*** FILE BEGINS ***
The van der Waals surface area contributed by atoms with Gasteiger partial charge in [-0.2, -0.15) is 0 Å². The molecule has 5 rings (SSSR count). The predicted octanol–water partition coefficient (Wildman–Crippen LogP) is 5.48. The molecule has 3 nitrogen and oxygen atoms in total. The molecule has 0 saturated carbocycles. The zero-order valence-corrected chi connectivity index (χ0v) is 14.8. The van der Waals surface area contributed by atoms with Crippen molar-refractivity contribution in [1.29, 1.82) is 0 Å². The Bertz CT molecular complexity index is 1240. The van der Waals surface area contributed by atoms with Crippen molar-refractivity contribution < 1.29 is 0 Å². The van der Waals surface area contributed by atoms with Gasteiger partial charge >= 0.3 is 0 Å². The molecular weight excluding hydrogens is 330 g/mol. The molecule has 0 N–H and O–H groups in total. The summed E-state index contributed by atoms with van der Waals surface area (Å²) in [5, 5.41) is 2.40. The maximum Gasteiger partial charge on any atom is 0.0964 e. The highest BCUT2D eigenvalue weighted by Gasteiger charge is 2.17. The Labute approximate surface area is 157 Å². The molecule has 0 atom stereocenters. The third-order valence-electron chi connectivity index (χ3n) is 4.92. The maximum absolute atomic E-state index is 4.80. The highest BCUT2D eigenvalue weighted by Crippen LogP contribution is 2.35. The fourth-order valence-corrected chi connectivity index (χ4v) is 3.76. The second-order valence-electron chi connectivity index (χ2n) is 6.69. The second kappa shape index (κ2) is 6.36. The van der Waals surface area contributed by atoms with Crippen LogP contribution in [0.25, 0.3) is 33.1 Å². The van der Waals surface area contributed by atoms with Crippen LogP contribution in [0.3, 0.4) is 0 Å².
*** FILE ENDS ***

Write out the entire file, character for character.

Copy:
The van der Waals surface area contributed by atoms with Gasteiger partial charge in [-0.2, -0.15) is 0 Å². The molecule has 5 rings (SSSR count). The predicted octanol–water partition coefficient (Wildman–Crippen LogP) is 5.48. The molecule has 3 nitrogen and oxygen atoms in total. The molecule has 0 saturated carbocycles. The zero-order valence-corrected chi connectivity index (χ0v) is 14.8. The van der Waals surface area contributed by atoms with Crippen molar-refractivity contribution in [1.29, 1.82) is 0 Å². The Bertz CT molecular complexity index is 1240. The van der Waals surface area contributed by atoms with Crippen molar-refractivity contribution < 1.29 is 0 Å². The van der Waals surface area contributed by atoms with Gasteiger partial charge >= 0.3 is 0 Å². The molecular weight excluding hydrogens is 330 g/mol. The molecule has 0 N–H and O–H groups in total. The summed E-state index contributed by atoms with van der Waals surface area (Å²) in [5, 5.41) is 2.40. The maximum Gasteiger partial charge on any atom is 0.0964 e. The highest BCUT2D eigenvalue weighted by Gasteiger charge is 2.17. The Labute approximate surface area is 157 Å². The molecule has 0 atom stereocenters. The third-order valence-electron chi connectivity index (χ3n) is 4.92. The maximum absolute atomic E-state index is 4.80. The highest BCUT2D eigenvalue weighted by Crippen LogP contribution is 2.35. The fourth-order valence-corrected chi connectivity index (χ4v) is 3.76. The second-order valence-electron chi connectivity index (χ2n) is 6.69. The second kappa shape index (κ2) is 6.36. The van der Waals surface area contributed by atoms with Crippen LogP contribution in [0.25, 0.3) is 33.1 Å². The van der Waals surface area contributed by atoms with Crippen LogP contribution in [0.3, 0.4) is 0 Å².